The second law of thermodynamics was practical

Not reversibility as an everyday experience

It is a constant everyday experience that many of the processes we experience are tied to a certain time sequence. A temporal reversal of such processes seems absurd.

Example: A roof tile that falls from the roof onto the street and shatters there. Nobody would seriously claim that the time reversal of this process has any relation to earthly reality. In a court of law, a witness who alleges such occurrences would simply be considered implausible.

The reversal process would obey the laws of microscopic mechanics at any point in time. The law of conservation of energy or “1. Main clause "is fulfilled at all times for the reversal process. The process is not impossible - it is just so extraordinarily improbable that it does not occur “practically” after all.

The experience of irreversibility (in the technical term "irreversible“Called) certain processes is so evident that it is included as a basic statement (an axiom) in the theoretical structure of the theory of heat: This basic statement forms the 2nd law of thermodynamics. That actually means nothing other than that it excludes processes like the one in the "wrong film" in the upper right corner.

The second law of thermodynamics is one of the foundations of thermodynamics and it is used within the framework of this theory not provenRather, its evidence arises from the everyday experiences listed above and from a large number of experimental observations. Despite various efforts, no one has succeeded to date in reproducing macroscopic processes that contradict the second law. Rather, all experiences support the second law - and that is the reason why it was formulated in the first place. Here, too, a long discussion about truth, evidence and provability could follow - see the earlier comment on the nature of scientific knowledge.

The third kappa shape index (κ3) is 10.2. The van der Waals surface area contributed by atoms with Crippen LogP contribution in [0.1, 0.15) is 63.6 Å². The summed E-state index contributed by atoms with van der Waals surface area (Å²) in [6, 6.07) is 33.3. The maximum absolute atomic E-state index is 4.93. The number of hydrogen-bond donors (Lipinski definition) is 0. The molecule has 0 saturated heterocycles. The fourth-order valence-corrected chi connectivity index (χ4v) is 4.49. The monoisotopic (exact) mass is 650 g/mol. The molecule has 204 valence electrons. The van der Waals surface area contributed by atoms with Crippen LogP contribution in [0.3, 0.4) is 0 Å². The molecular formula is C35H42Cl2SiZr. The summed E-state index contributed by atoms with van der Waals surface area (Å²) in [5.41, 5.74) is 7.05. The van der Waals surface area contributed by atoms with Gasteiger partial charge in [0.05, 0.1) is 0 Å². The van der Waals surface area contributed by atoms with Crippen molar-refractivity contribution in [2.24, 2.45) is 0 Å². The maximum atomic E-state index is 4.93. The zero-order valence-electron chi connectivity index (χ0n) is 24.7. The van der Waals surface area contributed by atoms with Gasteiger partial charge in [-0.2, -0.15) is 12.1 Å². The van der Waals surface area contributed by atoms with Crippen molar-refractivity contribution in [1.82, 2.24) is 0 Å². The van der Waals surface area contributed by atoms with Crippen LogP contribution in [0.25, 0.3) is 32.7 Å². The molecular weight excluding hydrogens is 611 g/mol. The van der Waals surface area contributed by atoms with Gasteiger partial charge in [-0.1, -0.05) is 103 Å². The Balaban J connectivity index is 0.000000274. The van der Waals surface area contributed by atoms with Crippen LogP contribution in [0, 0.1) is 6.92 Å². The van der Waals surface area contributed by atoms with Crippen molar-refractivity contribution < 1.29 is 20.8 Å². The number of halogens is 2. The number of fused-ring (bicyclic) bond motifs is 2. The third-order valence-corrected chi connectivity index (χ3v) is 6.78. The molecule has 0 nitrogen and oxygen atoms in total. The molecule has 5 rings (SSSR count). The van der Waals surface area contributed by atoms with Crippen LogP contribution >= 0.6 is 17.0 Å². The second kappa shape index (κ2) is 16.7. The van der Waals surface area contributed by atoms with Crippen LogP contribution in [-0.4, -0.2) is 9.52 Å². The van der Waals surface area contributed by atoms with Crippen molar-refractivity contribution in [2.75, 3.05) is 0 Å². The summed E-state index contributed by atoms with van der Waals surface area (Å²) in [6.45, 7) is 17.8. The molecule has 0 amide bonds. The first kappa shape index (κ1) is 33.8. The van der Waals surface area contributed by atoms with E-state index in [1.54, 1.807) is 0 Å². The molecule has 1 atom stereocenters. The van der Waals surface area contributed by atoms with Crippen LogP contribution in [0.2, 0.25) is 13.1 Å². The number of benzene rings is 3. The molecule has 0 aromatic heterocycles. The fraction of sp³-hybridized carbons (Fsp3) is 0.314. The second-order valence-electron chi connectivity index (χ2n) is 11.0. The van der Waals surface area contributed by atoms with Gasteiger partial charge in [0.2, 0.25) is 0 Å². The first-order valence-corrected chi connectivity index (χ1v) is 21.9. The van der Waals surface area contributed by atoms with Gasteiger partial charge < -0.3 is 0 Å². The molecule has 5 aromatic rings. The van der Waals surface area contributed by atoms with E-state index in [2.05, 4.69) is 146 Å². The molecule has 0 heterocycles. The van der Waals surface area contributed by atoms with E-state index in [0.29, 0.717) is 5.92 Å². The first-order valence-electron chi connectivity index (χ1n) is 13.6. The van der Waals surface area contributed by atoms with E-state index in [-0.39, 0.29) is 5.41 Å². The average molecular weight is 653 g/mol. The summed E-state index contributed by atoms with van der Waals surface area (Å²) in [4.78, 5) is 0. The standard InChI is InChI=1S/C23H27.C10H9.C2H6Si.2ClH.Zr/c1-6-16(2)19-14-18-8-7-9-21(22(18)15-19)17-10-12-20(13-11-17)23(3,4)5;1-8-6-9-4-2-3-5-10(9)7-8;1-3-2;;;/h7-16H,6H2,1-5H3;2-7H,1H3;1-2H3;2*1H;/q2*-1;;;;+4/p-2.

In this cup there are 22 marbles, which are all made the same, only the color is different. You shake it up vigorously. What is the result?

just like that?

or rather like that?

A somewhat deeper understanding is possible within the framework of statistical mechanics: There it is shown that the second law corresponds to the striving of a system made up of a large number of small, mixed individual parts to achieve an "equal distribution" - maximum "chaos" is, so to speak, the natural distribution, as long as no serious causes specifically counteract this. This can be seen as the probabilistic justification of the second law - the axiomatics then shifts to even more elementary axioms of probability theory.



Formulations of the 2nd law

The following formulations of the second main clause are equivalent to one another.

Note For those who are less familiar with physical quantities and equations: The main features of the second law are contained in each of the following formulations. So you do not have to struggle with understanding the other formulations, which are not very meaningful for you.

Note For those interested in a deeper understanding: Following the formulations, there is even a (shortened) proof that proves the equivalence of all of these formulations.